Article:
From October 14th to November 27th, 2016 Venice Art Factory hosts an exhibition which involves some of our typical Venetian fabrics in brand new guise. Its name is The Gift of Venice to Sergei Parajanov, by the Armenian artist Tatiana Daniliyants, who loves to express herself through collages taht join different artifacts. This time, these artifacts are part of the Venetian tradition, so they pay homage to the city, as well as to a very special director.

Precious fabrics from Venice to Armenia

Paradjanov | Tessiture BevilacquaSergei Parajanov (1924-1990), to whom the exhibition is dedicated, was a Soviet director, though with Armenian origins, whose surrealistic works clashed with the Realism in vogue in the USSR.

And a typically surrealistic technique is the one used by Tatiana Daniliyants, too, that is collage, thanks to which she can masterfully match objects coming from different arts: videos, which are indispensable when talking about a director; photography, another art Tatiana Daniliyants devotes herself to, given that since 1995 she’s a member of the International Union of Art Photographers of Moscow; Murano glass, which she already worked in 2011 with, for the exhibition Anima Russa (“Russian Soul”), that took place in Venice. And, finally, textiles, that is the precious fabrics from Venice, made by Bevilacqua, used for the objects 1, 5, 7 and 8.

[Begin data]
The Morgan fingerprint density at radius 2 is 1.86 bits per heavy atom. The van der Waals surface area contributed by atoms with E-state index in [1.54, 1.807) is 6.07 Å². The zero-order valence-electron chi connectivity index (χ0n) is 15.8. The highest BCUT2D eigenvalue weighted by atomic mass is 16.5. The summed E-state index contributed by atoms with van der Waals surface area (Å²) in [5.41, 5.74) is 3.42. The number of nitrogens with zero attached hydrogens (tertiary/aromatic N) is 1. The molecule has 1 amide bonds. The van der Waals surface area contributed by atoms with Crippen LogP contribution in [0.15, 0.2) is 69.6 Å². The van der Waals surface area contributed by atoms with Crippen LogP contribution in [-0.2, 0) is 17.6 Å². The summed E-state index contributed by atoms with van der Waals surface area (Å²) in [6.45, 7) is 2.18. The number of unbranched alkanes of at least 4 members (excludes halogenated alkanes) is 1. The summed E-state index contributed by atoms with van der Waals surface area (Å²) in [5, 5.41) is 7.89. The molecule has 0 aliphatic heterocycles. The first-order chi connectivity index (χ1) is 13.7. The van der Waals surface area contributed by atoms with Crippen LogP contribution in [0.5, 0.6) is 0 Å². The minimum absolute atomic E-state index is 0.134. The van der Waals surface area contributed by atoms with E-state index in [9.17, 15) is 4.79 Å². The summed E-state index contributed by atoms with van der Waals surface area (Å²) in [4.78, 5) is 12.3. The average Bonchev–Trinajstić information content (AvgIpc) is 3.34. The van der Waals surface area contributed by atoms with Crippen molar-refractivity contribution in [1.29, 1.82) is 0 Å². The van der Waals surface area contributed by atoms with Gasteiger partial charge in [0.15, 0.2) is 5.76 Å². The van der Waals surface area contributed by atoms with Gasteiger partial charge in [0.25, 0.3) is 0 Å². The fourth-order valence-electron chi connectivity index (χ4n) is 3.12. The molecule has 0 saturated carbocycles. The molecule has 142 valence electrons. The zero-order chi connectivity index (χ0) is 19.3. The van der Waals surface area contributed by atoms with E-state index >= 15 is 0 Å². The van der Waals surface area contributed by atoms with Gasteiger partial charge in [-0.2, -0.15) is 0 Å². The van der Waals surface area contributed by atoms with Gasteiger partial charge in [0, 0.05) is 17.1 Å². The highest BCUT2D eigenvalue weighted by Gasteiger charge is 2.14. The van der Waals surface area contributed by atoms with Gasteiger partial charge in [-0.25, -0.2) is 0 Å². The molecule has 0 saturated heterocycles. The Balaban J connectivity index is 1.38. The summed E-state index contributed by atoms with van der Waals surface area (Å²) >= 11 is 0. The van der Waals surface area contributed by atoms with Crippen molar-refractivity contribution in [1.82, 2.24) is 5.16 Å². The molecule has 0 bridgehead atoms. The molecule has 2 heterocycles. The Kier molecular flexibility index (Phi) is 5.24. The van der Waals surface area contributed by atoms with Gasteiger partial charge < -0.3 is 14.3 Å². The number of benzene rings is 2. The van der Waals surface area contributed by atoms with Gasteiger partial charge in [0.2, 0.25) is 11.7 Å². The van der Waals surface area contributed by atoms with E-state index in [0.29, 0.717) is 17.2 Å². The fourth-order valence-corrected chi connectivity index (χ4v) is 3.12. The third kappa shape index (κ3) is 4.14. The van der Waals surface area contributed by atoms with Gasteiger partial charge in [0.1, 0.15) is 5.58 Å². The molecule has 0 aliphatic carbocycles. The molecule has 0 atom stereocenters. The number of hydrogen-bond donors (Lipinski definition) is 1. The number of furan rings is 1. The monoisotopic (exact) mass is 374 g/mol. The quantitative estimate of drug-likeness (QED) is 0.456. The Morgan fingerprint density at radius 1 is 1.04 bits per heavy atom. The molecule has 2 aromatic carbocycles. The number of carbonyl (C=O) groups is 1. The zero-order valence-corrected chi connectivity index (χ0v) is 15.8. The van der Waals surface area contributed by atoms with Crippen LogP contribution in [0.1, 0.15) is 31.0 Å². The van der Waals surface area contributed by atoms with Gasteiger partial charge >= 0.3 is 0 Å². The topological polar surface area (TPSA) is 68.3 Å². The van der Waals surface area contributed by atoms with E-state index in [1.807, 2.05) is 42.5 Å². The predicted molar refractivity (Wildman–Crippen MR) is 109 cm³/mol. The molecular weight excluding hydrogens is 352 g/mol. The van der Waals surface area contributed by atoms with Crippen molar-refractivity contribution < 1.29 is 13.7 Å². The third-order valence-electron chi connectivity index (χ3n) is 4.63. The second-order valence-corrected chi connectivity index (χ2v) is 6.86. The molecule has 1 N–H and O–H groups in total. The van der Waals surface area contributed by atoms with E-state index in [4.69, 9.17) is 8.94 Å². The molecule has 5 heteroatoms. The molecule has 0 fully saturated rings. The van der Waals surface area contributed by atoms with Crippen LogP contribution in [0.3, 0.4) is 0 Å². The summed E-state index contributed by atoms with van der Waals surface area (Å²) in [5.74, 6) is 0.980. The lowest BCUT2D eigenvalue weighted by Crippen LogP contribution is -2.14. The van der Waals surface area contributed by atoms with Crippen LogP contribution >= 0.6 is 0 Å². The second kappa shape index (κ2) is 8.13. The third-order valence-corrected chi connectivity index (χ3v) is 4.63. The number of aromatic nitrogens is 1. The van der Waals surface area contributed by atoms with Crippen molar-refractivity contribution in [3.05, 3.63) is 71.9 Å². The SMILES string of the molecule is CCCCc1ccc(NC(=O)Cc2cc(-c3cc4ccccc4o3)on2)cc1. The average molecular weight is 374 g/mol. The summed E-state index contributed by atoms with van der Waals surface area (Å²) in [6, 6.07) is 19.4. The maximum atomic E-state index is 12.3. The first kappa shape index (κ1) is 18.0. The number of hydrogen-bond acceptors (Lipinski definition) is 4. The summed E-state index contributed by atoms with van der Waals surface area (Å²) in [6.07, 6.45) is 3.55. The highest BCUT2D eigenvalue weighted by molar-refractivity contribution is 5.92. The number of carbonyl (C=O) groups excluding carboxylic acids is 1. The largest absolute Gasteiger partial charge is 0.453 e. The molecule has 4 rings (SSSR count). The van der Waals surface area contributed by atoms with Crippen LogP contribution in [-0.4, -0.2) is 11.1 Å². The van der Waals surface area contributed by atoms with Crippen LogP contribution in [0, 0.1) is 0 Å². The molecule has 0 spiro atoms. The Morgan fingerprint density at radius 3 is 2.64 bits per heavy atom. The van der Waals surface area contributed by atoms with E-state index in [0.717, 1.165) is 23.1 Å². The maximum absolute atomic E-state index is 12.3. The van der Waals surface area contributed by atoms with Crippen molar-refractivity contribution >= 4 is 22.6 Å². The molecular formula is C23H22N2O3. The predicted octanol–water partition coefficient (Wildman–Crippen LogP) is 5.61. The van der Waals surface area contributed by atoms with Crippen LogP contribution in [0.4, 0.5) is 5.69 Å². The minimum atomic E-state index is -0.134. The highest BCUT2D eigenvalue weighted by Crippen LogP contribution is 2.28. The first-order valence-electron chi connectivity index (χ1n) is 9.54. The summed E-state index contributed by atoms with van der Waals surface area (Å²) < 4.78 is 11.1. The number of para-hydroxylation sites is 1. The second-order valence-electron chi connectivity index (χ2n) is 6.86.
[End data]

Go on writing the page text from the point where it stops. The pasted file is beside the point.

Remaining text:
This exhibition had already taken place in 2014 in the Museum of Modern Art in Yerevan, the capital city of Armenia. On the Museum’s walls, the lampasses Lamè and Melograno and the velvets Casa Bianca, Gotico and Radica became a key element in some of these compositions. The markedly different colours and patterns of these fabrics evoke that line between reality and dreams which Parajanov, in his movies, managed to cross and to render on the screen thanks, indeed, to a surreal employment of colours, as well.

Tessiture Bevilacqua and artists

Collaborations of this kind aren’t new to Tessiture Bevilacqua: from the Italian collaboration with Annapaola Cibin for No More Room in the Lagoon, to the one with the artists of the Silk Map installation during the 55th Art Exhibition of the Biennale di Venezia, both dating back to 2013.

And this proves that one can stick to cultural roots even when creating pieces of contemporary art. Which, by the way, is what Tatiana Daniliyants does, too: if you want to find out how she manages to, you can visit the exhibition The Gift of Venice to Sergei Parajanov in Venice Art Factory.

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